In that first Buffalo run, the players tracked Edom to the safe-house, rumbled the hospital madman and the party boat rendezvous, and then sensibly refused to follow a coffin delivery onto the boat, watching a confusion of blood and mist and weird cold spots in the IR lenses from the shore. They then doubled back to the AQIR cell, watched Dracula massacre a whole building full of people, and tracked him to the zoo (wolves howling, and I think maybe some drone imagery) and thence to the Castle, where they fought through track-suited Novi Svar Renfield thugs (“Trackulas” they called them), and if I remember correctly one of Dracula’s Brides, to Dracula’s resting place and staked him at dawn. Great fun, everyone had a good time, I forget how many player characters died but it was more than zero.

Changing it up for the podcast, I removed the Trackulas (because I knew that would go viral and not in a good way) and settled in. The improv-style answers fed the play somewhat — I never got to the chess-playing fixer, sadly — especially the bank vault. That meant there was a treasure involved. Time for more questions:

Who are Dracula’s minions if not the Novi Svar? Slovakian river pirates, of course.

What’s in the bank vault? A treasure, obviously, one so important to Dracula that he’ll betray Edom for it. (This answer gave Dracula a proper motive, which strengthened the scenario immensely. If I had been writing it for publication, I probably would have come up with it earlier.)

How do I bring it onstage? Dracula has arranged through cut-outs to buy the treasure, so there’s a seller who can show up wherever the Agents are and look sweaty.

What is the treasure? Proof that Dracula was in Belgrade during the Siege, which means a chronicle of some kind.

In Session One, the podcast players really leaned into the adventure, and to my delight boarded the party boat. I inserted the sweaty Hungarian art dealer, Arpad, but the boat fight took long enough that the rest of the scenario was moot. Or so I thought.

In Session Two, I had to tighten up the explanations somewhat, since Darcy decided to play Hound instead of just another combat monster. (Who would have been introduced by a chess-playing fixer in the park, of course.) Thus the meet between her and the Exposition-Dropping Slovak. Minions monologue about the Master, so that worked just fine. I also knew I needed to tie off that meddlesome priest and prevent the players from reloading the Tranq Gun of Christ. Between the meet with Hound, bombing the priest, and undoing the garlic on Josip the Mad Commando, Dracula’s Conspiracy had a full day in Belgrade, and I knew I could drop echoes of their actions to the pro-active players as the game went along.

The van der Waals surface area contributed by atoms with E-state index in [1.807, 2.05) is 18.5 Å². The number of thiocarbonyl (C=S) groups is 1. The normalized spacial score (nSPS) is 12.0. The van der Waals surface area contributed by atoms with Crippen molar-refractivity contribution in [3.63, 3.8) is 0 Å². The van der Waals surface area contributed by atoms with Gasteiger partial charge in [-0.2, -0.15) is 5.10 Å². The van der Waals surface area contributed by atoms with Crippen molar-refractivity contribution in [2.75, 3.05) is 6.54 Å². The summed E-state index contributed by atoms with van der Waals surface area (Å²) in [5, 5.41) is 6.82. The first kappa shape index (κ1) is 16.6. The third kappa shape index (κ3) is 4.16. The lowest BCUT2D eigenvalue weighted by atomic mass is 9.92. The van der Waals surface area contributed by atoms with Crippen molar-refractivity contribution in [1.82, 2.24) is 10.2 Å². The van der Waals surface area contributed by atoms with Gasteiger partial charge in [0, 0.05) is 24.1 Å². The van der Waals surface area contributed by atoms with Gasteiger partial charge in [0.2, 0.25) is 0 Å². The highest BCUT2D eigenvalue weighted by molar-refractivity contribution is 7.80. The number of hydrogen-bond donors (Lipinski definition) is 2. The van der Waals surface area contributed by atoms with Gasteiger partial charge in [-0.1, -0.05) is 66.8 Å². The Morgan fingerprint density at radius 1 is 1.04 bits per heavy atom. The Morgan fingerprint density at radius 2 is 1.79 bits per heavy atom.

Before we started Session Two, I had a bit of time to kill while James printed out the character sheets. So, I decided to punch up the chronicle a little bit, since I knew it would have to come onstage now. So I popped onto Wikipedia and looked up Siege of Belgrade (1456) and discovered this tidbit:

“Taken by surprise at this strange turn of events and, as some chroniclers say, seemingly paralyzed by some inexplicable fear, the Ottomans took flight.”

So that gave me a great line to drop into the chronicle, and narrowed down Dracula’s turning to before the final rout of the Ottomans. So he turned during the worst of the siege, while the Ottomans were infiltrating Janissaries into the lines — hey, what if the Turks were infiltrating one of the feral vampires from Tokat Castle, as seen on p. 251 of  The Dracula Dossier Director’s Handbook? That vampire bites Vlad, he kills it, and becomes a vampire.

Damn, James is really wrestling with those character sheets. Guess I’ll see what else Wikipedia can bring me. Let’s Wiki up the Belgrade Castle:

“Legend says that Attila’s grave lies at the confluence of the Sava and the Danube (under the fortress).”

The players heard my gasp all the way across the room.

Now that gave me a climax worthy of One Shot. And it also conveniently explained why, if Dracula is a Wallachian warlord, he asks Harker (in Chapter II): “What devil or what witch was ever so great as Attila, whose blood is in these veins?” And but me no buts about Attila not having been killed (or put in a suspended-animation sarcophagus) by Church vampire hunters — Michael A. Babcock’s The Night Attila Died: Solving the Murder of Attila the Hun presents a sound-enough-for-gaming case that the chronicler’s version of Attila’s death was a pious legend, and the Scourge of God was killed by assassins working for the Emperor Marcian. Assassins, slayers, it’s basically the same thing.